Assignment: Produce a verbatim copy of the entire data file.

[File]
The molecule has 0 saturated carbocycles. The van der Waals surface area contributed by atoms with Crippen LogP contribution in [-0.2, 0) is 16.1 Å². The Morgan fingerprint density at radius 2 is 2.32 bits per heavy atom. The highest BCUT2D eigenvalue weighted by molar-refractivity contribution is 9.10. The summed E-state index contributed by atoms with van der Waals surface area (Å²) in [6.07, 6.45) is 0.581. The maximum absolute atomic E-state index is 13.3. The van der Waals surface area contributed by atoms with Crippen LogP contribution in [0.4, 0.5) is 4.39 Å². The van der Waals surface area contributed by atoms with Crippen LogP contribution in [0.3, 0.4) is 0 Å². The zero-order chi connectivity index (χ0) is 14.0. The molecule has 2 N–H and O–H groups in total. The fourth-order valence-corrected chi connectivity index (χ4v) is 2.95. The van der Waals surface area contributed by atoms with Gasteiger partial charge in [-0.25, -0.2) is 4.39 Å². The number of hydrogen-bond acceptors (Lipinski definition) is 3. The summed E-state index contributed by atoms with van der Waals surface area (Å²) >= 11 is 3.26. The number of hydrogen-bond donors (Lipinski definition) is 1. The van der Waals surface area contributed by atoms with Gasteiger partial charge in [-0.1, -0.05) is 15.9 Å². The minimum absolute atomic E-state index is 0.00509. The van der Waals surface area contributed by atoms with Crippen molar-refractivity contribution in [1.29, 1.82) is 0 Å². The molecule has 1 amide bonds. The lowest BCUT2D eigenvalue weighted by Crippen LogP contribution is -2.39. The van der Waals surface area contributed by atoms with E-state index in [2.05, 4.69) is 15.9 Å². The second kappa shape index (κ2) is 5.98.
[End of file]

The molecule has 0 saturated carbocycles. The van der Waals surface area contributed by atoms with Crippen LogP contribution in [-0.2, 0) is 16.1 Å². The Morgan fingerprint density at radius 2 is 2.32 bits per heavy atom. The highest BCUT2D eigenvalue weighted by molar-refractivity contribution is 9.10. The summed E-state index contributed by atoms with van der Waals surface area (Å²) in [6.07, 6.45) is 0.581. The maximum absolute atomic E-state index is 13.3. The van der Waals surface area contributed by atoms with Crippen LogP contribution in [0.4, 0.5) is 4.39 Å². The van der Waals surface area contributed by atoms with Crippen LogP contribution in [0.3, 0.4) is 0 Å². The zero-order chi connectivity index (χ0) is 14.0. The molecule has 2 N–H and O–H groups in total. The fourth-order valence-corrected chi connectivity index (χ4v) is 2.95. The van der Waals surface area contributed by atoms with Gasteiger partial charge in [-0.25, -0.2) is 4.39 Å². The number of hydrogen-bond acceptors (Lipinski definition) is 3. The summed E-state index contributed by atoms with van der Waals surface area (Å²) >= 11 is 3.26. The number of hydrogen-bond donors (Lipinski definition) is 1. The van der Waals surface area contributed by atoms with Gasteiger partial charge in [-0.1, -0.05) is 15.9 Å². The minimum absolute atomic E-state index is 0.00509. The van der Waals surface area contributed by atoms with Crippen molar-refractivity contribution in [1.29, 1.82) is 0 Å². The molecule has 1 amide bonds. The lowest BCUT2D eigenvalue weighted by Crippen LogP contribution is -2.39. The van der Waals surface area contributed by atoms with E-state index in [2.05, 4.69) is 15.9 Å². The second kappa shape index (κ2) is 5.98.